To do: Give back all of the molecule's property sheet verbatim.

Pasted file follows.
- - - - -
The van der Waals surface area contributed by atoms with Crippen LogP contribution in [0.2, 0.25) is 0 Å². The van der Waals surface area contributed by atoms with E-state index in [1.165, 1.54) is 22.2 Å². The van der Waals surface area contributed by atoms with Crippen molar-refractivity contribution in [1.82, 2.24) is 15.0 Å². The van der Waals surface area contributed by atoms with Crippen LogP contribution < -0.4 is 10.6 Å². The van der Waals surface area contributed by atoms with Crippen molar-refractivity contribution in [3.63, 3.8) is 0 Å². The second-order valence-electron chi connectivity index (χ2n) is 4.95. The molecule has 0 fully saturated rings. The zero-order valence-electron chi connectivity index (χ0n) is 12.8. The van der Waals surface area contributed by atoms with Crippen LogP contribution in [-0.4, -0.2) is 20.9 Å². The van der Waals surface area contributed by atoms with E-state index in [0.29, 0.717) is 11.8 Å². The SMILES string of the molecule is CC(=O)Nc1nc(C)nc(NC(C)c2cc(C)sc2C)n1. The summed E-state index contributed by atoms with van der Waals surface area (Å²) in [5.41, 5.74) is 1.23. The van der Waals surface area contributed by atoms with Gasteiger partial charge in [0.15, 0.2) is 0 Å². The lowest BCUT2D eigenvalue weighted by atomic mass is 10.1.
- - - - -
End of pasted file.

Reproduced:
The van der Waals surface area contributed by atoms with Crippen LogP contribution in [0.2, 0.25) is 0 Å². The van der Waals surface area contributed by atoms with E-state index in [1.165, 1.54) is 22.2 Å². The van der Waals surface area contributed by atoms with Crippen molar-refractivity contribution in [1.82, 2.24) is 15.0 Å². The van der Waals surface area contributed by atoms with Crippen LogP contribution < -0.4 is 10.6 Å². The van der Waals surface area contributed by atoms with Crippen molar-refractivity contribution in [3.63, 3.8) is 0 Å². The second-order valence-electron chi connectivity index (χ2n) is 4.95. The molecule has 0 fully saturated rings. The zero-order valence-electron chi connectivity index (χ0n) is 12.8. The van der Waals surface area contributed by atoms with Crippen LogP contribution in [-0.4, -0.2) is 20.9 Å². The van der Waals surface area contributed by atoms with E-state index in [0.29, 0.717) is 11.8 Å². The SMILES string of the molecule is CC(=O)Nc1nc(C)nc(NC(C)c2cc(C)sc2C)n1. The summed E-state index contributed by atoms with van der Waals surface area (Å²) in [5.41, 5.74) is 1.23. The van der Waals surface area contributed by atoms with Gasteiger partial charge in [0.15, 0.2) is 0 Å². The lowest BCUT2D eigenvalue weighted by atomic mass is 10.1.